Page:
Conversation with Kristopher Irmiter
Performing as Figaro in The Marriage of Figaro, or Le Nozze di Figaro, Kristopher Irmiter will take the Belk Theater stage for the second time in just six months. Last fall, he was the title character in Opera Carolina's presentation of Don Giovanni -- now he comes back as the scheming, beloved Figaro in one of Wolfgang Amadeus Mozart's most famous operas. A bass-baritone, Kristopher graduated from nearby Winthrop University, and after years of traveling all over North America, he has come back to live in the Charlotte area. He'll be performing, along with the rest of Opera Carolina's talented cast, on March 7, 8, and 12.
I always knew I wanted to be a performer; I'd been singing since I was probably ten. My first experience was in a barbershop quartet with my father and a couple of my brothers. I actually thought I'd be the next Billy Joel of the world. But I'd always had an interest in acting in dramas, too. When I did my first performance, I realized I was very comfortable getting in front of people and singing, but not talking. When it's music and drama together, that's when it's interesting to me.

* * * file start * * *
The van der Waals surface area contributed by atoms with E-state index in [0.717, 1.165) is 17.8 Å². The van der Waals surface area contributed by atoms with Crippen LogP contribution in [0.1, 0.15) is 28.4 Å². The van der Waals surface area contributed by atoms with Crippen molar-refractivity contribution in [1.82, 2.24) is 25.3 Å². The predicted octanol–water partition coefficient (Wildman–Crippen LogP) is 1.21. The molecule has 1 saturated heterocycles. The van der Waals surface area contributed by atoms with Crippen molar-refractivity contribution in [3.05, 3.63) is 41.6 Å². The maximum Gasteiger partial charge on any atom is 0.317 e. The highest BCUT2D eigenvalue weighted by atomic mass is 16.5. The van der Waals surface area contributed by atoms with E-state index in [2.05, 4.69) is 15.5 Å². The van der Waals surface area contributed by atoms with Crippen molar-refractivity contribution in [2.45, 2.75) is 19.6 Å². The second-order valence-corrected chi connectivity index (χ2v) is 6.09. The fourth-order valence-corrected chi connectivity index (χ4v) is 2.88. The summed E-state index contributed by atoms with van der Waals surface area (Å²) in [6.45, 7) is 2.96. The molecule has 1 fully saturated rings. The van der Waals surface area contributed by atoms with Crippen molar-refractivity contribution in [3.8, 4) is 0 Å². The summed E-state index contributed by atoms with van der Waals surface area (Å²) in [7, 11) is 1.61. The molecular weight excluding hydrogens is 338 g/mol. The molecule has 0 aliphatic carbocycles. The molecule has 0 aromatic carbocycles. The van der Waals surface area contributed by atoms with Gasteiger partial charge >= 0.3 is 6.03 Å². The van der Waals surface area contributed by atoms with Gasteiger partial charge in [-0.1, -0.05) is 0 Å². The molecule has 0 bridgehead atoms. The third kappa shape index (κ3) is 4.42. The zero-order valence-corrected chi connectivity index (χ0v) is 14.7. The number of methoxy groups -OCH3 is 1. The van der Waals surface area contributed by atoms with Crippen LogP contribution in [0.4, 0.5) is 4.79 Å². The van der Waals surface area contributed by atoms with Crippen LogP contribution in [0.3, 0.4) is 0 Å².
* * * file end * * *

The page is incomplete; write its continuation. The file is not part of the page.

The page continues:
What was your 2007 GRAMMY nomination for?
There was the American [revival] of an opera called The Mines of Sulphur. We did the commercial recording for the opera. It was a great experience to be nominated for a GRAMMY, and my fifteen-year-old thought his dad was the coolest person ever. But I was actually working somewhere else and had to miss the show. I hope it happens again so I can go.
Have you performed as Figaro before?
This will be the sixth production of this show that I've done, which is interesting because last season it was the first time I was Don Giovanni. I love coming to Charlotte, and come as often as I can. And Opera Carolina is always really great to work with.
You travel a lot to be in different operas. Where have you performed?
I'm basically a private contractor. I've worked in all fifty states and Canada.
All fifty? How did you ever end up singing in Alaska?
Both Alaska and Hawaii were interesting. I was singing the title role in The Flying Dutchmen in Alaska. It wasn't until I was there when I started reviewing, and I thought, "Holy smokes, this is the fiftieth state."
What kind of language training do you need to perform opera?
A lot. Easily 90 percent [of opera] is in Italian, German, and French. Ideally, you'd like to be conversational in these languages. I'm not. My French is pretty good, one on one. They're not going to hire me as a translator at the UN or anything. You also develop a great vocabulary. Of course, you have to be able to speak, but you also have to understand what's being said to you. For me, it's a lot of work, but I love that, because that's when the acting comes to life. When you understand what's being said and can reply. And I keep working on it. I'd like to become better in Italian, because I really do admire the language.